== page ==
We’re in the middle of a chronic labor shortage in not just the construction industry, but the trades more broadly. If we focus on homebuilding, consider the fact that the construction industry averaged a record high 390,000 job openings per month in 2022, according to a study by the Associated Builders and Contractors. The same study noted that approximately one in four construction workers are older than 55. Thus, unless something is done to address the imbalance in that vital workforce, it’s likely that the problem will only worsen.

This labor shortage negatively impacts would-be homeowners in two primary ways: wages have gone up, while construction time has slowed. Put simply, buyers looking to move into a new-build property can expect to wait longer and pay more.


Laws, or “regulations” as they are more commonly referred to in the industry, significantly impact the price of new homes nationwide. According to the National Homebuilders Association, regulations by cities, states, and the federal government account for roughly 25% of the cost of a new home.

While it’s not feasible to cover every law that affects the cost of new home construction, especially given that regulations vary between cities, municipalities, and counties, there are several unique regulations here in Minnesota that drive home prices up. Below are two examples.

Aesthetic Mandates

Aesthetic mandates, set forth by local units of government, are distinct from building codes and safety regulations. As the name suggests, these regulations limit the number of aesthetic and stylistic decisions property owners have, particularly on the exterior of their property.

A common example is the “vinyl siding ban”—which involves either a complete or partial restriction on the use of vinyl siding on a home’s exterior. Vinyl, one of the most common and economical siding materials available, is not permitted in certain developments. These regulations are often referred to as “beauty contest” laws, given their exclusion comes down to purely stylistic preference.

How does this affect the cost of a home? Vinyl siding typically costs about $2 per square foot, while brick siding—an oft-required alternative—ranges from $4–$10 per square foot. When taken as a whole, that alone will add thousands, if not tens of thousands, of dollars to the final cost of a new construction home.

Building & Energy Codes

As a state committed to increasing sustainability across industries, Minnesota has spearheaded innovations that both improve lives and reduce our collective carbon footprint. To this end, in the 1990s the state began adopting some of the most stringent energy requirements for new builds in the nation. Since then, officials have further tightened those requirements every three to six years. Builders and Realtors® have first-hand experience of how this impacts homeowners.

The Pioneer Press spoke with one such builder who works on the North Dakota–Minnesota border. When he meets with clients looking to build, his first question is always: “Which side of the river?” Excluding land price differences, the answer to that question will be worth anywhere from $15,000–$30,000. A big factor in the large price difference between MN and ND comes down to the tight energy requirements in place on this side of the Red River.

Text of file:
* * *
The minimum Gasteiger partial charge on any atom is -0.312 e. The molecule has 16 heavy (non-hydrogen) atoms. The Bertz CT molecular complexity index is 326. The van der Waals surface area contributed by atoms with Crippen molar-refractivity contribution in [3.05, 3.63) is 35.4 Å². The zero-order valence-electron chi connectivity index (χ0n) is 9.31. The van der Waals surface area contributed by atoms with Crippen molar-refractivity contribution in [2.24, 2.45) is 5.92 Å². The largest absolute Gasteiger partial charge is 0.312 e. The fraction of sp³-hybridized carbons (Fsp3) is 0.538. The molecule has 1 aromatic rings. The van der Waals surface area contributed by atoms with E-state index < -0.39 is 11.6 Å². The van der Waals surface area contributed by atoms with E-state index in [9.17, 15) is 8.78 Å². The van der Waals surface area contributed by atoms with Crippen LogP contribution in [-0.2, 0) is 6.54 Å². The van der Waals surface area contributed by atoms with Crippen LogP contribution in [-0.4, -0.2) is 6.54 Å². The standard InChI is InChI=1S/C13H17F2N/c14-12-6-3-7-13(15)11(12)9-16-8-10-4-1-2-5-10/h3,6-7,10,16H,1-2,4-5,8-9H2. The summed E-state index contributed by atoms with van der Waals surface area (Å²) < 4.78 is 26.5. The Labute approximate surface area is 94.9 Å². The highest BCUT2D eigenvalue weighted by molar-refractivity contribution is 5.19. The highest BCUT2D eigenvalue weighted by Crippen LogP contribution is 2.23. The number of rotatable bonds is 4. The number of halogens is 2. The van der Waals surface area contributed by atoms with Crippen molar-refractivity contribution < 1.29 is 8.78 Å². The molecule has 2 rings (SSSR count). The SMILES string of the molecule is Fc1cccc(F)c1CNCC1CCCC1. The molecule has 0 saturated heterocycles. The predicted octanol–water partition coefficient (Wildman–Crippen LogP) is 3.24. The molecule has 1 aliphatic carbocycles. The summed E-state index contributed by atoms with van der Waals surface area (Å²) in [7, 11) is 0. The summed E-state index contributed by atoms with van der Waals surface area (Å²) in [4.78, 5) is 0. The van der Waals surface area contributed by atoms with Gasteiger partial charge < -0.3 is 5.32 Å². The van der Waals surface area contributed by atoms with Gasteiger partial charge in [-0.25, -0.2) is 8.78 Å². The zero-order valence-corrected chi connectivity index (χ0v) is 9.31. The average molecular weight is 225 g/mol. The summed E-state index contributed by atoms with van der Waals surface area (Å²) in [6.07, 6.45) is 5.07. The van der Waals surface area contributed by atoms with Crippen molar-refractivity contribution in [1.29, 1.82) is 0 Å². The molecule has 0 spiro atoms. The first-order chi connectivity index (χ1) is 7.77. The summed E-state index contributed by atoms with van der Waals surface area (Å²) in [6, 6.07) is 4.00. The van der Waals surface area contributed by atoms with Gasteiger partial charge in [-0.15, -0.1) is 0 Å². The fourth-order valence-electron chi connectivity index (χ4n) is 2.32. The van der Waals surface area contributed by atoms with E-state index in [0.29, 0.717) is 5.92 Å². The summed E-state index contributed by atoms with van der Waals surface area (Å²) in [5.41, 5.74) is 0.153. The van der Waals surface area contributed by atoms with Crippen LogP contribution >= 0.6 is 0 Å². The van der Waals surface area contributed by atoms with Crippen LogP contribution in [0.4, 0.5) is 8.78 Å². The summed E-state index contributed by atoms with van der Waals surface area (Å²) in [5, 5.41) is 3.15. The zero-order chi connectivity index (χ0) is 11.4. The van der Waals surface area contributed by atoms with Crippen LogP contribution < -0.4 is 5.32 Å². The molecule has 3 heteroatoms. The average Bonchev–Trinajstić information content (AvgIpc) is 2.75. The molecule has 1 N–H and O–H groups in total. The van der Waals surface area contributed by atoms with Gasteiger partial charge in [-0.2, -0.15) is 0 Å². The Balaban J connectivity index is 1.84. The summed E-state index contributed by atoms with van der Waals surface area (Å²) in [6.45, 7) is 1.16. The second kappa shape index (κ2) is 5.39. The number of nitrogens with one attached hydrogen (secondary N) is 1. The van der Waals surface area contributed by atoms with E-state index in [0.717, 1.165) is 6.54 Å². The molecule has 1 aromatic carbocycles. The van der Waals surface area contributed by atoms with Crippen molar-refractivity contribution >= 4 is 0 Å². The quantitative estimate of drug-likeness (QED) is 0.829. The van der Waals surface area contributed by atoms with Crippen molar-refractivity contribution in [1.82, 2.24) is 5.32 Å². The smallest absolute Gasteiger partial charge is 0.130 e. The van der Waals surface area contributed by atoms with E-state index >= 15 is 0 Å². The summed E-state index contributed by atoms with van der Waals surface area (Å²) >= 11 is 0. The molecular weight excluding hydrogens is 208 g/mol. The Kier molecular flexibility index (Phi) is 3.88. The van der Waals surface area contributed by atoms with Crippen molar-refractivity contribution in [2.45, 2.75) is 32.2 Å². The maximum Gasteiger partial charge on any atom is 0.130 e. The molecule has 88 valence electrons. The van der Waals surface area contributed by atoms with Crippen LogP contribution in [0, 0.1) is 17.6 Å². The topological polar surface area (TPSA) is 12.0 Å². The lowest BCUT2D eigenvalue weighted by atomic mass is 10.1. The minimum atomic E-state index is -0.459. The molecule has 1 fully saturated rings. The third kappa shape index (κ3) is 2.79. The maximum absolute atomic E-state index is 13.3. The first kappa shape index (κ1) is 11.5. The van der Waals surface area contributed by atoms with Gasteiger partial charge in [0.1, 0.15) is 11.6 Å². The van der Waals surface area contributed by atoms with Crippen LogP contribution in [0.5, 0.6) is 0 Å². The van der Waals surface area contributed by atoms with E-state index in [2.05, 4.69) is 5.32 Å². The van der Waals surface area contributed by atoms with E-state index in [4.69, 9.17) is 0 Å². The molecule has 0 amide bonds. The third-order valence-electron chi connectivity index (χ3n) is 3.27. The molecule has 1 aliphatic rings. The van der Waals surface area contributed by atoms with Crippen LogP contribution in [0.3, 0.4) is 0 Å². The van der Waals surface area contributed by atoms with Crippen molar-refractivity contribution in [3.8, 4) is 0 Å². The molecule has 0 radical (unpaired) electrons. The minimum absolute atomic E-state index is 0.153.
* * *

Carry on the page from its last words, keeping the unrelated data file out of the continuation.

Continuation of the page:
Another builder cited a similar situation. After being contracted to build two homes in Forest Lake— with the same floor plans, lot size, appliances, and overall design— one client was hit with substantial additional costs. This was because the first home was under contract in late 2014, while the other didn’t get there until early 2015—a year where dozens of new mandates were introduced. The difference of mere weeks cost the latter client over $15,000, all attributable to the updated building and energy codes that became effective that year.

One key argument, at least from a financial perspective, for tighter energy codes is that while the cost is higher on the front end, homeowners ultimately save money on their bills over the long term. For some homeowners, this is a viable way to purchase an energy-efficient property while also positively aiding our sustainability priorities—all while saving money in the long run. But for many would-be first-time homebuyers, even an extra $10,000 needed to close a deal can end up pricing them out entirely.

The challenge, as illustrated above, lies in the affordability and sustainability priorities working together rather than against each other. After all, implementing more sustainable materials into homes reduces overall environmental impact and saves consumers money long term. The million-dollar question is this: How do we implement sustainability in housing such that it’s affordable and accessible to all?

Bird's Eye View

If Minnesota hopes to increase the supply of new and affordable single-family homes, we’ll have to find ways of reducing the many expenses associated with construction, which are ultimately absorbed by the homebuyers. The high costs of building new homes further drive up existing home prices, which are also in very short supply. Housing advocates see building more affordable units as the most effective way out of our inventory crisis. For example, the Minneapolis Federal Reserve developed a Regional Housing Affordability Dashboard with the expressed goals of increasing the housing supply, meeting affordable housing targets, and doubling the Black homeownership rate in the state by the year 2030. Affordability has hit the pockets of low- to moderate-income buyers—and notably, people of color—the hardest.

While inventory challenges must be addressed locally, they’re also part of a larger economic web driven by many complex factors. A bird’s eye view shows that new home construction in the U.S. has yet to recover from the housing crash of 2008 when it plunged to historic lows. If interest and inflation rates fall, as many economists predict they will by 2024, housing affordability should improve, but that won’t magically solve the inventory problems in Minnesota. The issues of affordability and inventory go hand-in-hand. Until both issues are resolved, first-time buyers, like our invented couple, may have to remain flexible when searching for a starter home.